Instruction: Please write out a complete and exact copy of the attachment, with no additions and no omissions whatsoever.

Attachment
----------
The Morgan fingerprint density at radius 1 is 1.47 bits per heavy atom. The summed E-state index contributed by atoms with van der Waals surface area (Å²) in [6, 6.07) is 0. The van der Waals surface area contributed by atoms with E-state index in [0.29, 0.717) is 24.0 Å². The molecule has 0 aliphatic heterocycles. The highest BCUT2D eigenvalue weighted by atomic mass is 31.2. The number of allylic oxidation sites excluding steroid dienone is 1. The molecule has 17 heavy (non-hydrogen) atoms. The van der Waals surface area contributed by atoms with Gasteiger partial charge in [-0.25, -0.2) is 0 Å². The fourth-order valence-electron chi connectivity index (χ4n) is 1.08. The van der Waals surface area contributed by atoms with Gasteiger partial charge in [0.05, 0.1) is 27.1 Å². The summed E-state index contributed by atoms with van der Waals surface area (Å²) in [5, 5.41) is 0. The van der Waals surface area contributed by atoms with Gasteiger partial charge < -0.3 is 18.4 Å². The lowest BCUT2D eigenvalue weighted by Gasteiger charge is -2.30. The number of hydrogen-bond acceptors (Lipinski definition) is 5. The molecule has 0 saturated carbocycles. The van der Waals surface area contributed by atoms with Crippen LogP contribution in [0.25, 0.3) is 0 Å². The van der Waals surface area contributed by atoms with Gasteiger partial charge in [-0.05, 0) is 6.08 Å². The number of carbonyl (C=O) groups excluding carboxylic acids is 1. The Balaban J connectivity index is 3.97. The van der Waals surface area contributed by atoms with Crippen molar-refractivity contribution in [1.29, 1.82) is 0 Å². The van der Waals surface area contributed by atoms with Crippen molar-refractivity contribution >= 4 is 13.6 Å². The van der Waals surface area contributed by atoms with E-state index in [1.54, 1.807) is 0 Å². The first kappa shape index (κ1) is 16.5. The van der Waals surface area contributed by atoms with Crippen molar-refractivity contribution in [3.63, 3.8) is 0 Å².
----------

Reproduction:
The Morgan fingerprint density at radius 1 is 1.47 bits per heavy atom. The summed E-state index contributed by atoms with van der Waals surface area (Å²) in [6, 6.07) is 0. The van der Waals surface area contributed by atoms with E-state index in [0.29, 0.717) is 24.0 Å². The molecule has 0 aliphatic heterocycles. The highest BCUT2D eigenvalue weighted by atomic mass is 31.2. The number of allylic oxidation sites excluding steroid dienone is 1. The molecule has 17 heavy (non-hydrogen) atoms. The van der Waals surface area contributed by atoms with Gasteiger partial charge in [-0.25, -0.2) is 0 Å². The fourth-order valence-electron chi connectivity index (χ4n) is 1.08. The van der Waals surface area contributed by atoms with Gasteiger partial charge in [0.05, 0.1) is 27.1 Å². The summed E-state index contributed by atoms with van der Waals surface area (Å²) in [5, 5.41) is 0. The van der Waals surface area contributed by atoms with Gasteiger partial charge < -0.3 is 18.4 Å². The lowest BCUT2D eigenvalue weighted by Gasteiger charge is -2.30. The number of hydrogen-bond acceptors (Lipinski definition) is 5. The molecule has 0 saturated carbocycles. The van der Waals surface area contributed by atoms with Crippen LogP contribution in [0.25, 0.3) is 0 Å². The van der Waals surface area contributed by atoms with Gasteiger partial charge in [-0.05, 0) is 6.08 Å². The number of carbonyl (C=O) groups excluding carboxylic acids is 1. The Balaban J connectivity index is 3.97. The van der Waals surface area contributed by atoms with Crippen molar-refractivity contribution in [1.29, 1.82) is 0 Å². The van der Waals surface area contributed by atoms with Crippen molar-refractivity contribution >= 4 is 13.6 Å². The van der Waals surface area contributed by atoms with E-state index in [1.54, 1.807) is 0 Å². The first kappa shape index (κ1) is 16.5. The van der Waals surface area contributed by atoms with Crippen molar-refractivity contribution in [3.63, 3.8) is 0 Å².